We live in a country where plexiglass protecting employees of restaurants/convenience stores is racist.
And we live in a county where BBC documentaries about murder and crime in Milwaukee is racist. [BBC documentary 'Murder in Milwaukee' sparks outrage, prompts questions about crew's access to crime scenes, Milwaukee Journal Sentinel, 10-27-17]:
|The BBC documentary "Dark States: Murder Milwaukee" attacked by black elected officials in city because it accurately shows a black population committing all the murder, mayhem and gun violence in the city|
BBC filmed in 2016
Scripted images of black people on sitcoms, dramas, reality television shows as well as theatrical releases join black actors in commercials as nothing more than product placement, a diversion from the reality of blacks in America as depicted in the BBC documentary "Dark States: Murder in Milwaukee."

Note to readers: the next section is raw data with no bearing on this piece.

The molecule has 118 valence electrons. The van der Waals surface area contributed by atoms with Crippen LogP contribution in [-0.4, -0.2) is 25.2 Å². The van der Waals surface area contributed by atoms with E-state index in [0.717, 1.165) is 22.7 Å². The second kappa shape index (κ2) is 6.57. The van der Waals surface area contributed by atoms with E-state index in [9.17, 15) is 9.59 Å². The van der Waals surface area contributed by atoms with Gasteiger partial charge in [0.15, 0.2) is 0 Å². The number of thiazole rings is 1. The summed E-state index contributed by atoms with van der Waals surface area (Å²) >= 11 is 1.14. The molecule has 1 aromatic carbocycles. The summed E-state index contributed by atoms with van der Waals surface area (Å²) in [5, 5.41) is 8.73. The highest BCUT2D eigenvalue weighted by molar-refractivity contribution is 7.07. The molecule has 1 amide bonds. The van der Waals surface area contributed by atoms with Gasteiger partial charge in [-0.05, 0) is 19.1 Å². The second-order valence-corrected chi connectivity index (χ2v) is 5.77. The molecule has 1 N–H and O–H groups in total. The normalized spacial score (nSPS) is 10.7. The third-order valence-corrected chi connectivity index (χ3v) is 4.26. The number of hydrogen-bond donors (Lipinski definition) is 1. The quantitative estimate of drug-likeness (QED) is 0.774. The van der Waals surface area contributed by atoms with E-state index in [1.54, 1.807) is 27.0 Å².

Or, as we see in in A&E's brilliant The First 48, a show many black-controlled municipalities have banned from filming police detectives in their cities because they showcase too much black murder... black mayhem... and black gun violence.
Scripted television shows, movies and commercials display a grotesque racial bias toward projecting impossibly inaccurate images of black people in America, which are quickly and devastatingly dispelled by police body cameras, plexiglass being a necessity to protect employees of stores located in all-black zip codes, and black elected officials complaining about documentaries exposing the reality of black dysfunction shown in the film.
Strangely, all of these maladies destroying social capital (and civilization) are found wherever a community in America has a black population of more than five percent.
The reality is simple: without a black population, Milwaukee would have almost no murder.
It would have almost no mayhem.
And it would have almost no gun violence.